OK, file this one under "convergence in the home."
At NAB, Adobe announced that they were working with partners to get Flash into home TV sets, with sales of such units to start later this year.
Snore, you say?
By the time this blog is posted, more digital ink will have been spilt over the "death" of the Seattle Post-Intelligencer print edition than real ink that was used in that paper. In case you missed it, Hearst Corporation, the P-I's parent, pulled the plug on the print edition as of St. Patrick's Day. The paper is now web only, with twenty in the newsroom, down from about 160.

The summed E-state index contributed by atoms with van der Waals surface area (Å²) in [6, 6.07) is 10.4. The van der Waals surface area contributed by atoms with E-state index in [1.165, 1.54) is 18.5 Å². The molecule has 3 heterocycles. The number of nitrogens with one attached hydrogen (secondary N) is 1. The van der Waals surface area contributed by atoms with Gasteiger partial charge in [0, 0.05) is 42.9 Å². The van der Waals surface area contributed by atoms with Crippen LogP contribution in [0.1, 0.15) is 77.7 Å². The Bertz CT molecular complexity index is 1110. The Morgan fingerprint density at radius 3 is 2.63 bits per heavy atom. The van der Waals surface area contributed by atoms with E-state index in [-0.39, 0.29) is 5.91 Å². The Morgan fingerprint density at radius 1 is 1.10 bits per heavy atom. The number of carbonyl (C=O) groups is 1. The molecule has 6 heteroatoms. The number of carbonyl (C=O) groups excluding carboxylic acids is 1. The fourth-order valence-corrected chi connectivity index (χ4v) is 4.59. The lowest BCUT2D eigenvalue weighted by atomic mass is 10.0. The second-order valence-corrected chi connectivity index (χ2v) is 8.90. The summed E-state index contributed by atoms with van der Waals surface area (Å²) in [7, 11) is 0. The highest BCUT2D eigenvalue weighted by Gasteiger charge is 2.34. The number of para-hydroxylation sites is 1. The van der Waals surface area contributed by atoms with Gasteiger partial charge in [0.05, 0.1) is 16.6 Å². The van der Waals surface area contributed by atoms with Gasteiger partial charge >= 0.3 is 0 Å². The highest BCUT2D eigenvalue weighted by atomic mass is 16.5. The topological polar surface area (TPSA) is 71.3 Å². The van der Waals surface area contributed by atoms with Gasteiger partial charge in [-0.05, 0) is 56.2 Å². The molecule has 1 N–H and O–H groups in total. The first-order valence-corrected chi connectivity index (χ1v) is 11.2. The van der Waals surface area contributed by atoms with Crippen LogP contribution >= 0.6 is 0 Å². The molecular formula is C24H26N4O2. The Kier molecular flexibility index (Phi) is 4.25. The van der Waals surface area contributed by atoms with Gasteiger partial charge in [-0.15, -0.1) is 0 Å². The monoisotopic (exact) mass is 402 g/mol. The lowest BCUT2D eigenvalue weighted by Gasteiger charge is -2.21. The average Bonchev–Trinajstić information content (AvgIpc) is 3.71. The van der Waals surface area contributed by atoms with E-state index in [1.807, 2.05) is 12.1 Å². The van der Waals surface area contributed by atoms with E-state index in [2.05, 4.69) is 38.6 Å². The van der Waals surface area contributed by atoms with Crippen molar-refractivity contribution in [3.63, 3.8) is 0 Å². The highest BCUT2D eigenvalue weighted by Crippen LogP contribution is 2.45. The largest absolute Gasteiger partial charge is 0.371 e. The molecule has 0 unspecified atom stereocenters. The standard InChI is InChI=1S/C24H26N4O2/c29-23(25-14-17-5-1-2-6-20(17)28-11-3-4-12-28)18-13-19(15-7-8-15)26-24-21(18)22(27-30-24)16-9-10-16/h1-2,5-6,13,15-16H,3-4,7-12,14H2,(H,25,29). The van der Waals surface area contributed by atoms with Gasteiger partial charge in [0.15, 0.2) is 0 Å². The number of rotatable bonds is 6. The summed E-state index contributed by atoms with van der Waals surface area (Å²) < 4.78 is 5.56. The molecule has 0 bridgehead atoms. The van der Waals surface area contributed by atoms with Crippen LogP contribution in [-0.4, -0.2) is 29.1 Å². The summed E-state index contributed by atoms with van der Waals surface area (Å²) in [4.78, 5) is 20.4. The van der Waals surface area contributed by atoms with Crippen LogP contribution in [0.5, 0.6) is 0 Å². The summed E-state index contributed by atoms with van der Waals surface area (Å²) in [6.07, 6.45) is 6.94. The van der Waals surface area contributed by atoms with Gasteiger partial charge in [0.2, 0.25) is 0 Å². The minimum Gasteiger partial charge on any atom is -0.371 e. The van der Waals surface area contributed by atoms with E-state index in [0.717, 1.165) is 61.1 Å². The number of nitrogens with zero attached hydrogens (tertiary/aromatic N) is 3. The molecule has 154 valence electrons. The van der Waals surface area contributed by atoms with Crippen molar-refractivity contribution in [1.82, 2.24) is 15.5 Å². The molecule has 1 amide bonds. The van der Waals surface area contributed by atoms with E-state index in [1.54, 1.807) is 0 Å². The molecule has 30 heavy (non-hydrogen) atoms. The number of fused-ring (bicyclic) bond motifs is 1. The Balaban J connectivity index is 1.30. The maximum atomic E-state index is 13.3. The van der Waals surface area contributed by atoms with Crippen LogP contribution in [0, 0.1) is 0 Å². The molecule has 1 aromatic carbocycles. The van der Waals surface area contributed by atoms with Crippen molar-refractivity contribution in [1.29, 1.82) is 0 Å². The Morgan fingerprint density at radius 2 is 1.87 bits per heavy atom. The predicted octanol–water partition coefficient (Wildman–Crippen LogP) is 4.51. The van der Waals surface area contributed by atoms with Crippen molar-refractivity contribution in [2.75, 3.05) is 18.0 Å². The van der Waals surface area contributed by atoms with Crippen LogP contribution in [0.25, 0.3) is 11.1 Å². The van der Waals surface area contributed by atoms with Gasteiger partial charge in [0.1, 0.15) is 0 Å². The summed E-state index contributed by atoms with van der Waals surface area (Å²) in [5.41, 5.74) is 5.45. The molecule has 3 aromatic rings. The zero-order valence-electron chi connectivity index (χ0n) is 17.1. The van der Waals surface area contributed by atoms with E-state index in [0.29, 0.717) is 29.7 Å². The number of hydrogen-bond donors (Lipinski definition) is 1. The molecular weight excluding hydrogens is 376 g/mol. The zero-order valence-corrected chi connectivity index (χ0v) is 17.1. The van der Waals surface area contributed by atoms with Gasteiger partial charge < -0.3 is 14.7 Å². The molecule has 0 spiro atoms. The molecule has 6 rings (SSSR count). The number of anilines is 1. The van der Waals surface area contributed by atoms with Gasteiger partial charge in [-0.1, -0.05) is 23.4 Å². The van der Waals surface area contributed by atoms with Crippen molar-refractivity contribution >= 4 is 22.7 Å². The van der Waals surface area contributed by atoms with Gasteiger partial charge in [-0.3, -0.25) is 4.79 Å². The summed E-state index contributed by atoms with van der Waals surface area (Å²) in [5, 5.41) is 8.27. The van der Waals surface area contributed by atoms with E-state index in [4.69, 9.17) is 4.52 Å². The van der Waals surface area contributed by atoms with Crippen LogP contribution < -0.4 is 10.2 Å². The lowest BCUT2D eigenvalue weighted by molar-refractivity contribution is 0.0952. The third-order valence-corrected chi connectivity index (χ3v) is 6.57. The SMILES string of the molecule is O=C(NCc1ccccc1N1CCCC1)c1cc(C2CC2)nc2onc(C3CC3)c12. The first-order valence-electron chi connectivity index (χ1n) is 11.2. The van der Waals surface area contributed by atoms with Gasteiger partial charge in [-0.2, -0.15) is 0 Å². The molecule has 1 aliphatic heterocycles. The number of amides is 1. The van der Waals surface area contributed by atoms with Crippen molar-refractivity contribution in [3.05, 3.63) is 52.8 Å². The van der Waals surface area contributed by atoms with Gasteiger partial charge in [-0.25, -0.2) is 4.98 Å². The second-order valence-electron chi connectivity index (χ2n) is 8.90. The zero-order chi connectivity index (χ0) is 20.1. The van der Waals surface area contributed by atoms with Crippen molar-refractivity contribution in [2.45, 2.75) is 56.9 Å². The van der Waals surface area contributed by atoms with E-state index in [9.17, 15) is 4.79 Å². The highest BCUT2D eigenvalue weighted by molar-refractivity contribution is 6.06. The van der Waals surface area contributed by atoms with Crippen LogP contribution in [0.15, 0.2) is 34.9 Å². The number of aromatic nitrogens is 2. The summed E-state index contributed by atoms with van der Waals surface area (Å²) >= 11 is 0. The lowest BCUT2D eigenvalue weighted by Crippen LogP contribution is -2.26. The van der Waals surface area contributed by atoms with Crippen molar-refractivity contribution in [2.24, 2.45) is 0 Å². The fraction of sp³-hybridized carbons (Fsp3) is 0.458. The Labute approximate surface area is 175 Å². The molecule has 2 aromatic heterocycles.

Just last week, another group announced a plan to create specialized printer for subscribers to print their own version of a newspaper right in their own homes. Uh-huh. And Plastic Logic's new digital reader (think over-sized Kindle) is aimed right at the newspaper and magazine market.
But back to the P-I. What is interesting is not that the paper version died (it was about time), but the plans for the online P-I. The plans strike me as weird. Here are some highlights (in italics) with my comments: